AMD Radeon HD 2900 XT Review - Anti-Aliasing Evolution Review

It seems that with each new architecture launch there’s an enhancement to the anti-aliasing techniques seen on the previous generation. First up, the HD 2000 series of cards will happily run all the previous versions of ATI/AMD anti-aliasing, including proprietary methods like Temporal AA, which appeared with the X800 cards and Super AA which was originally seen on the X850 CrossFire setup.

For a very long time now, ATI has been trying to convince gamers and journalists alike that there is more to graphics technology than frame rates. The company has been urging potential buyers to look at image quality and base their purchase on just how good things look, rather than just how fast they run. Of course this was an obvious course of action for ATI for many years, since the Radeon cards were widely considered to have superior filtering, although things became far less clear cut when nVidia launched the GeForce 8 series and significantly raised the bar on its filtering.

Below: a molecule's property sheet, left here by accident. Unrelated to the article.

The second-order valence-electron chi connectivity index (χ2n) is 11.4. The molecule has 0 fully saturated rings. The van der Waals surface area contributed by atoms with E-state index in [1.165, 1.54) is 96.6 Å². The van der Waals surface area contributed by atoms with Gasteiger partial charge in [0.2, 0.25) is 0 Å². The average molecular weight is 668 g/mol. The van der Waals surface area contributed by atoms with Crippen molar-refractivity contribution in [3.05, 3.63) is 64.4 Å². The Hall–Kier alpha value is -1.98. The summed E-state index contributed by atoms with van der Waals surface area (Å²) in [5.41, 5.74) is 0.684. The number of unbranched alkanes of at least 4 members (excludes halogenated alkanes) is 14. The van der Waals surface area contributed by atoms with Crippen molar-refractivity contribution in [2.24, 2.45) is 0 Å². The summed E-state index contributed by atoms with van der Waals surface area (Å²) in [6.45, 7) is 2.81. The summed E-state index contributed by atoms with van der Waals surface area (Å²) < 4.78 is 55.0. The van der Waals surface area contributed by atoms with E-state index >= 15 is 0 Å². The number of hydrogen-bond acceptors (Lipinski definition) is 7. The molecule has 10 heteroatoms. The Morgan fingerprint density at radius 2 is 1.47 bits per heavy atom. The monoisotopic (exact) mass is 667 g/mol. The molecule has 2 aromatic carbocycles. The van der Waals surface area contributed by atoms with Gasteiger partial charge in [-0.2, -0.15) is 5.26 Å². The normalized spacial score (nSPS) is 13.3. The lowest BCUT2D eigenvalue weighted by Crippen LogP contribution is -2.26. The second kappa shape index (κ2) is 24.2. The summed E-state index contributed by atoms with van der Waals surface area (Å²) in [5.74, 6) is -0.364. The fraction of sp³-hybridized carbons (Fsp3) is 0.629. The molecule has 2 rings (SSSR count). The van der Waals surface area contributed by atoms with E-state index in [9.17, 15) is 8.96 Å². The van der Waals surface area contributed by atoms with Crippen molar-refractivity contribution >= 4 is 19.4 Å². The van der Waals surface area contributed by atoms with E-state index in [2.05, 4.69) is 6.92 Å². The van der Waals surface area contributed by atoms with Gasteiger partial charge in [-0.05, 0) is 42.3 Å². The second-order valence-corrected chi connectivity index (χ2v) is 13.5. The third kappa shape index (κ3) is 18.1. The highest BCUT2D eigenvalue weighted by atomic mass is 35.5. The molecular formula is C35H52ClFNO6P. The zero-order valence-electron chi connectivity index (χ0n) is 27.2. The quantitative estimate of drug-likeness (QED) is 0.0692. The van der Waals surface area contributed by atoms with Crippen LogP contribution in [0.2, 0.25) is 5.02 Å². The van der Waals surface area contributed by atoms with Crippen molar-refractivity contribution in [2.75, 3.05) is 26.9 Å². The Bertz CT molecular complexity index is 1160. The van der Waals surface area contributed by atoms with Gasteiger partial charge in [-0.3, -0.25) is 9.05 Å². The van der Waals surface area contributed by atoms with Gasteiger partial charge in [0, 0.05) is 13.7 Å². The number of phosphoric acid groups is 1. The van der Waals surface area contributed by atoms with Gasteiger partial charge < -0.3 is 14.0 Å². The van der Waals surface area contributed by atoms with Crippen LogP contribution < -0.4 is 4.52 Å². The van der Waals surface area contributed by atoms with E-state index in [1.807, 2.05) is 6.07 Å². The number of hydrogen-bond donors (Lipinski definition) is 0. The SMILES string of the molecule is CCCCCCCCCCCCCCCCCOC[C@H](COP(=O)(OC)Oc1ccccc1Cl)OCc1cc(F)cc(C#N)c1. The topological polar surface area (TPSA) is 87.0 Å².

As graphics engines have improved and become more jaw droppingly beautiful to behold, serious game players have begun to place good anti-aliasing at the top of their list of importance. After all, there’s nothing worse than a beautifully rendered and lit scene that’s spoiled by jaggy diagonal lines, especially when those edges shimmer distractingly while you’re wandering around. Personally I’d far rather run a game at a slightly lower resolution with a decent degree of anti-aliasing enabled, than run it at a higher resolution with none!


AMD showed the new anti-aliasing off to good effect, but we’ll reserve judgement until we’ve viewed CFAA with edge detection ourselves.


As part of the Radeon HD 2000 series AMD has introduced Custom Filter anti-aliasing (CFAA), which theoretically applies anti-aliasing where it’s most needed. Key to CFAA is the edge detection filter, which applies more samples to pixels located along edges to smooth off jaggies. Meanwhile pixels that are not located along edges have fewer samples applied, therefore reducing the amount of load created by the anti-aliasing passes.

There are several potential benefits to CFAA, not least of which is the fact that the intensive anti-aliasing is only being applied where required. AMD also says that there will be a reduction in texture shimmering and less blurring of fine detail.

Unfortunately the current HD 2900 XT driver didn’t support the edge detection function of custom filter anti-aliasing, but as soon as I get hold of one that does I’ll put it through its paces and see if it lives up to AMD’s promises.

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